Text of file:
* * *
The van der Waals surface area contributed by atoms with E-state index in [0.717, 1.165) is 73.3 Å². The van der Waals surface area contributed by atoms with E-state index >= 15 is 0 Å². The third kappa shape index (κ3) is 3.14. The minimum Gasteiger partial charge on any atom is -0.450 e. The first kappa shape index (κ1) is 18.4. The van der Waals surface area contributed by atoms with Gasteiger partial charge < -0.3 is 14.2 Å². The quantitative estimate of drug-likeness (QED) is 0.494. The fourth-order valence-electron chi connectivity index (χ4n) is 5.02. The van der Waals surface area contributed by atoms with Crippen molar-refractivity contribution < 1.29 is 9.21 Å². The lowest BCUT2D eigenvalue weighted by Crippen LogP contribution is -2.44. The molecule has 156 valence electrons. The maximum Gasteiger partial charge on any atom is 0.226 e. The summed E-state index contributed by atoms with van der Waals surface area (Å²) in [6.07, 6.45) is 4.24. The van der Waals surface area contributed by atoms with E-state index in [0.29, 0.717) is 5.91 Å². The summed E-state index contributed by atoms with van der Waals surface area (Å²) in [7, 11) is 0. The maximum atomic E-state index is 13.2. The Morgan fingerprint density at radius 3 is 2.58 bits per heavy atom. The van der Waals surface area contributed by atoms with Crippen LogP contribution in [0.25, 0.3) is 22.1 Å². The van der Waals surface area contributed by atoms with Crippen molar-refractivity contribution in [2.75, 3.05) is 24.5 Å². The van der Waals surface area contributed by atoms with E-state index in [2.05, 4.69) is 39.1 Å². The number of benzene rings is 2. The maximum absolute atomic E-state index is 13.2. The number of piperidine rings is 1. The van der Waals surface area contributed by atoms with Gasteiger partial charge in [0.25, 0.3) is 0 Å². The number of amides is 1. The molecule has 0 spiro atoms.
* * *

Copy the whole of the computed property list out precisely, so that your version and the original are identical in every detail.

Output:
The van der Waals surface area contributed by atoms with E-state index in [0.717, 1.165) is 73.3 Å². The van der Waals surface area contributed by atoms with E-state index >= 15 is 0 Å². The third kappa shape index (κ3) is 3.14. The minimum Gasteiger partial charge on any atom is -0.450 e. The first kappa shape index (κ1) is 18.4. The van der Waals surface area contributed by atoms with Gasteiger partial charge < -0.3 is 14.2 Å². The quantitative estimate of drug-likeness (QED) is 0.494. The fourth-order valence-electron chi connectivity index (χ4n) is 5.02. The van der Waals surface area contributed by atoms with Crippen molar-refractivity contribution < 1.29 is 9.21 Å². The lowest BCUT2D eigenvalue weighted by Crippen LogP contribution is -2.44. The molecule has 156 valence electrons. The maximum Gasteiger partial charge on any atom is 0.226 e. The summed E-state index contributed by atoms with van der Waals surface area (Å²) in [6.07, 6.45) is 4.24. The van der Waals surface area contributed by atoms with E-state index in [0.29, 0.717) is 5.91 Å². The summed E-state index contributed by atoms with van der Waals surface area (Å²) in [7, 11) is 0. The maximum atomic E-state index is 13.2. The Morgan fingerprint density at radius 3 is 2.58 bits per heavy atom. The van der Waals surface area contributed by atoms with Crippen LogP contribution in [0.25, 0.3) is 22.1 Å². The van der Waals surface area contributed by atoms with Crippen molar-refractivity contribution in [2.75, 3.05) is 24.5 Å². The van der Waals surface area contributed by atoms with E-state index in [2.05, 4.69) is 39.1 Å². The number of benzene rings is 2. The maximum absolute atomic E-state index is 13.2. The number of piperidine rings is 1. The van der Waals surface area contributed by atoms with Gasteiger partial charge in [0.25, 0.3) is 0 Å². The number of amides is 1. The molecule has 0 spiro atoms.